One day last year at the peak—or depth—of an Alaskan winter, when all the world around him seemed like the insides of a giant freezer, a wiry, 30-year-old Eskimo named Johnson Stalker bundled his wife and young son into a homemade sled and started out on a 350-mile journey that began far above the Arctic Circle and then went south across Kotzebue Sound and the snow-bound Seward Peninsula to Nome. Also with him when he began were an uncle, a friend and 100 reindeer.
Stalker was beginning his role in Operation Reindeer, a project that may influence the economy and prosperity of the 49th state—and reinforce the spirit of Christmas everywhere. The project stems from three sources: an embarrassing government miscalculation almost a century ago, an act of Congress in the 1930s and an Oregonian named Zumstein, who spends a good part of his time dressed up like Santa Claus and who knows considerably more about reindeer than St. Nick ever dreamed of. Operation Reindeer represents an all-out effort to put Alaska's reindeer on a firm economic footing.
In the first week Stalker and his party ran headlong into a band of migrating caribou. The reindeer scattered, and when Stalker finally gathered his animals together again several dozen were missing, gone with the caribou. Gone, too, were Stalker's wife and child, who had raced off on their own chase after the fleeing reindeer.
A day passed before the family was reunited, and in that time Stalker had lost several more reindeer. A roving hunter had mistaken them for caribou, killing six and crippling four animals. Then, still in that first week of the journey, the ice suddenly parted over the black waters of a frozen bay to claim more of the diminishing herd and almost the sled and team.
Before Johnson Stalker and his surviving reindeer arrived at Nome two months later, there were other brushes with disaster and defeat, and more reindeer lost. Each incident was duly recorded for the U.S. Department of the Interior's Bureau of Indian Affairs, which had instigated Stalker's trip.
In northwest and west Alaska, an area larger than Texas, the reindeer is the major, if not the only, agricultural resource. A sound, scientifically run reindeer industry could eventually produce millions of dollars from the sale of meat, hides and byproducts.
The object of Stalker's arduous mid-winter trip was to help set up and then run Alaska's first model reindeer farm, an ambitious experiment without precedent. Stalker is working with the University of Alaska, the BIA, the Alaska Chamber of Commerce and various other agencies. On 500,000 acres of government-owned land six miles west of Nome, Stalker's job will be to adapt the latest animal-husbandry and stock-farming techniques to the raising of reindeer and to teach other young Eskimos the herding skills needed to make the animal ultimately as productive and profitable in Alaska as cattle and sheep are elsewhere in the U.S.
There were no reindeer at all in Alaska when Secretary of State William Seward bought the territory from the Russians 100 years ago. Although some, with an unerring sense of the cliché, did not fail to call the deal "Seward's folly," the purchase of almost 600,000 square miles of land for only $7.2 million, even by the standards of a century ago, was a bargain. But it had a few obvious flaws. Alaska's miserable climate, lack of transportation and communication facilities compounded the virtual nonexistence of trade and agriculture. The government might overlook some of these deficiencies but could not overlook the fact that along with polar bears and fur seals it had acquired more than 8,000 hungry Eskimos.
The problem of filling that many stomachs with something besides snow might have perplexed scientific minds, but it did not faze the government for long. Refusing to let facts inhibit its thinking, Washington decided that what the Eskimos needed were reindeer. One had only to look at Lapland to see the reasoning behind such a novel idea. In that country, where natives have herded the animals for at least 1,000 years, the reindeer is truly an all-purpose beast. If reindeer were good for Laplanders, the government reasoned, they would certainly be good for Eskimos.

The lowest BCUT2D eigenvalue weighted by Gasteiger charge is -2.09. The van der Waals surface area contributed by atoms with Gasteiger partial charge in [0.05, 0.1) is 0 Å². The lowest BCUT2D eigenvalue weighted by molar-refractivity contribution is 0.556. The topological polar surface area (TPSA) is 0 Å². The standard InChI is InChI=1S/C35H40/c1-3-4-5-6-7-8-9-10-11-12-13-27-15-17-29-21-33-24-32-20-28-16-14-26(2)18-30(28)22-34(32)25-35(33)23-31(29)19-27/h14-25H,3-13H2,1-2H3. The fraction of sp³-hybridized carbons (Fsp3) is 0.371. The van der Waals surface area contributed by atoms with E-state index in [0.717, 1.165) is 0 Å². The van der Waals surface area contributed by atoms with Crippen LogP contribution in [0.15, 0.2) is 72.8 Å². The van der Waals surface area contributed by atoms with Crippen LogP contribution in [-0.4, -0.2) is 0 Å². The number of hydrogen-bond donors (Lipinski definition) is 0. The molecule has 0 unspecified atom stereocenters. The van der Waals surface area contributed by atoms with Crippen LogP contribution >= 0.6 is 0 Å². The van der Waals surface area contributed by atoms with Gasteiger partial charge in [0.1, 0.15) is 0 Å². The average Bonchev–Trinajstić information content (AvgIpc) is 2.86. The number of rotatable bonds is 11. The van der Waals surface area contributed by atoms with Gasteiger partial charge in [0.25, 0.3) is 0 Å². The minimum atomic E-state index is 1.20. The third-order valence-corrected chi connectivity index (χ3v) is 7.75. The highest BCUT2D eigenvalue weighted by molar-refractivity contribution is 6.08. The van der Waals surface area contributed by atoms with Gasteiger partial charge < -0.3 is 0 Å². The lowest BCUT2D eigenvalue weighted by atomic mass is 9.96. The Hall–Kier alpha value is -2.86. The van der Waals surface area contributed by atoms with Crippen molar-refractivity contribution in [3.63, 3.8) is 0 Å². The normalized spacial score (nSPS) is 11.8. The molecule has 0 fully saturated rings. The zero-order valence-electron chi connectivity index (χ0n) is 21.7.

There was a small weakness in this logic, which became apparent when some 500 reindeer were purchased from Lapland in the 1890s and herded by three young Lapps across the frozen Bering Strait to Alaska. Instead of twirling on the tundra in glee, the Eskimos took one look at the beasts, licked their chops and either slew the animals on the spot or stalked off mumbling disgustedly in their blubber. Eskimos were hunters, not herders.
In 1914 Carl Lomen and his two brothers appeared upon the scene. The brothers Lomen recognized a good deal when they saw one and began buying reindeer from the Eskimos as fast as the government gave the animals away. In practically no time at all they owned the largest herd in the territory and employed Eskimos—hunters though they might be—to care for them. By the 1930s the herd had increased to 250,000. The Lomen family had a solid corner on the reindeer market and a meat-and-fur business that was making money faster than it could be banked. This was good for the Lomens, but a minor help to the Eskimos.
In September 1937 Congress passed a bill making it illegal for white men to own reindeer in Alaska. The territorial government then bought up the Lomens' reindeer for $6.50 a head and started all over again trying to give them away to the Eskimos. The new generation was no more enthusiastic about the idea than its predecessors had been.
From time to time an atypical Eskimo gave herding a halfhearted try, but usually failed without the knowledge and direction of experienced managers like the Lomens. In the less than three decades since the Reindeer Act was passed, the U.S. Government has spent more than $3 million on reindeer. Besides Stalker, this investment has produced only 14 active reindeer herders from an Eskimo population that has grown to 22,300.
"At that rate," says John Zumstein, "the government could have saved money by keeping those 15 Eskimos in The Waldorf-Astoria for life."
Reindeer have declined drastically during this period. There are now only about 40,000 reindeer left in Alaska. This figure varies depending upon the expert consulted, but whatever the actual count it is grotesquely low compared to the 600,000 animals of 30 years ago. If one considers that reindeer, when properly managed, normally double their numbers every three to five years, it is shocking.